Next week is shaping up to be a busy one in the tech world. Intel will be holding its annual developer conference in San Francisco. Meanwhile, several hundred miles down the road in Anaheim, Microsoft will be holding its Build conference where it will disclose more details on Windows 8. To top it off, software companies will be making their pitches at DEMO and TechCrunch's Disrupt SF, both in the Bay Area.
I'll be at the Intel Developer Forum (IDF) where, as usual, CEO Paul Otellini will provide the big picture, Mooly Eden will give his pitch for reinventing the PC and CTO Justin Rattner will look into his crystal ball for the future of computing in keynotes. But there will also be more than 150 talks on topics ranging from Intel's upcoming microarchitecture, code-named Ivy Bridge, to Ultrabooks to tablets to Windows 8.
At the top of the list is Ivy Bridge, Intel's next microarchitecture and the industry's first processors manufactured using a 22nm process. Back in May Intel revealed that Ivy Bridge will use a new 3D tri-gate transistor structure and demonstrated working chips. The new design allows Intel to cram more transistors onto a chip, continuing Moore's Law, while increasing transistor performance and reducing power. Ivy Bridge processors are already in production in Intel's development fabs in Oregon and will be available in laptops, desktops and servers next year.
With Ivy Bridge right around the corner, I'm hoping to hear more about it next week and there are several sessions devoted to the new microarchitecture. Intel Fellow Mark Bohr will give an overview of the 22nm tri-gate technology while Intel engineers will talk about how the technology will be used "to deliver new levels of processor performance, power conservation and architectural feature extensions." Other talks will focus on specific features such as HD videoconferencing using Intel's Quick Sync video encoding and Media SDK 3.0 and cryptography using the new processor-based random number generator, code-named Bull Mountain.
Chips that use less power will be the key to Intel's efforts to reinvent the PC for a world in which users are spending more time with tablets and smartphones. Earlier this year Intel introduced the Ultrabook concept, and at the IFA consumer electronics show in Berlin last week, Acer, Asus, Lenovo and Toshiba all announced their opening salvos in this category. These laptops have 11- to 13-inch displays, are very thin and lightweight, and use low-voltage second-generation Core processors (Sandy Bridge) and solid-state drives (SSDs). They should also cost less than $1,000, though some of the first ones may cost a bit more.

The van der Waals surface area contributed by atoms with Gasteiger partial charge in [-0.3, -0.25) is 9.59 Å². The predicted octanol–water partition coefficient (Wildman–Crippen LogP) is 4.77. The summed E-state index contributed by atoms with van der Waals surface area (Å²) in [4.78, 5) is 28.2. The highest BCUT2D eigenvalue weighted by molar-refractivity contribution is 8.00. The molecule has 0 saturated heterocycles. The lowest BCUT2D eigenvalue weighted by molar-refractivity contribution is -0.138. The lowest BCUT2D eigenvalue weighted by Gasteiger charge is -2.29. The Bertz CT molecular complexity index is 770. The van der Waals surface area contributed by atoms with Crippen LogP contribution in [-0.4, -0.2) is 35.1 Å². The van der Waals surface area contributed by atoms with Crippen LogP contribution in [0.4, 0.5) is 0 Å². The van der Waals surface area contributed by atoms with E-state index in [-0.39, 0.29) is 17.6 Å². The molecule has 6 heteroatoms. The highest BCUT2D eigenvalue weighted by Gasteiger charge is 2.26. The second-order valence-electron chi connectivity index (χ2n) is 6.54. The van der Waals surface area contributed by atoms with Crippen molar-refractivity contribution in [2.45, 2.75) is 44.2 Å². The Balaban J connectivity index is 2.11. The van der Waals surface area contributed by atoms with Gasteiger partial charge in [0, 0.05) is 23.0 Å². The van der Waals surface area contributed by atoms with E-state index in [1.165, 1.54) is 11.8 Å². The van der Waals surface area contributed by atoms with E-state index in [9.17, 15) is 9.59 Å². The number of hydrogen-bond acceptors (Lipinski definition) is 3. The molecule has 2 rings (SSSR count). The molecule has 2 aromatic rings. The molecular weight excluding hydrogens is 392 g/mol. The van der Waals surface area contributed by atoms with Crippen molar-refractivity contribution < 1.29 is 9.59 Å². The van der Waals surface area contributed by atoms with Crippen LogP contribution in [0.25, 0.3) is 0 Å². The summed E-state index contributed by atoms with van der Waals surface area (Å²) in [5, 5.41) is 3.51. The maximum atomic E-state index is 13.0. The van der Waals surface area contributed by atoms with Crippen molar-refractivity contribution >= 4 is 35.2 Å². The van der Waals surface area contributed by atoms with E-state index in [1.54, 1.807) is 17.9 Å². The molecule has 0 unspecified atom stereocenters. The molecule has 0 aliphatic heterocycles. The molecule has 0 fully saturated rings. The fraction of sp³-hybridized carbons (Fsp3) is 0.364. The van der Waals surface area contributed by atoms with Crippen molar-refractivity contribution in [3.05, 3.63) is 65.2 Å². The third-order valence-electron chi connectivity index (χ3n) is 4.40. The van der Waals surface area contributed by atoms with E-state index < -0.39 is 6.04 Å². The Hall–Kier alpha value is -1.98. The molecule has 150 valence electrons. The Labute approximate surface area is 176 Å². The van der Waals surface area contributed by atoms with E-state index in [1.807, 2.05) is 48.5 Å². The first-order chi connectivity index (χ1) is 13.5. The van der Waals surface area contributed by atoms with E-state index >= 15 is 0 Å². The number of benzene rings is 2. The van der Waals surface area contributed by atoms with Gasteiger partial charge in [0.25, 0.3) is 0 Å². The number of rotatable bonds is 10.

Intel has previously said that Ultrabooks could account for 40 percent of all laptops sold to consumers next year, and it has put a lot of time and money behind making them happen, so it's no surprise they will be a big theme next week with numerous sessions on topics such as the different designs and enhanced power management to extend battery life. Intel and LG Display will also hold a joint talk on next-generation displays for Ultrabooks that have Embedded DisplayPort (eDP) and Panel Self-Refresh technologies to save power. I also expect to hear a lot more about how Ultrabooks will evolve to be more like tablets with instant-on, longer battery life, multi-touch displays and Windows 8. This week Intel CFO Stacy Smith told analysts at an investor conference that future generations of Ultrabooks would be more like convertible tablets.
Of course Intel also wants to compete head-to-head with the many companies designing chips using the ARM architecture for tablets and smartphones. Many people will want to hear whether Intel is making progress with its Atom SOCs. Intel will have several sessions on tablets including talks on designing Android tablets based on the Medfield SOC processor, and developing new apps and porting existing Android apps for the x86 architecture. Intel engineers will also give an update on the Atom roadmap including the next-generation 32nm Atom platform code-named Cedar Trail-M. Intel has a long way to go in tablets, but Atom is used in many other places and there will be sessions on using the low-power platform in netbooks, classmate PCs, desktops, servers (in a joint talk with Dell and Sea Micro) and embedded applications. It's worth noting that the word "smartphone" barely appears in the agenda, and is only mentioned in passing, though there are a couple of sessions on Intel's MeeGo operating system.
Finally I'm looking forward to hearing more about Windows 8. Lately Microsoft has started posting a lot more details on features of Windows 8 and next week's Build conference will no doubt generate a lot of headlines too. At IDF, Intel engineers and Microsoft program managers are promising a "glimpse" into Windows 8 and what the two companies doing to enable a new computing experience. One of the big changes in Windows 8 is that it will run not only on x86 processors from Intel and AMD, but also on ARM-based chips from Nvidia, Qualcomm and Texas Instruments. Rumors are swirling that Samsung will demonstrate a tablet running Nvidia's Kal-El quad-core processor and Windows 8 at Build. So I'll be interested to see how Intel positions x86 platforms against this coming wave of new Windows 8 devices. I'm also hoping to get a better idea of how the Metro-style user interface will co-exist with the conventional Windows interface on laptops and tablets.
In short, it should be a very interesting week. I'll be covering all of it here so check back for lots more from IDF.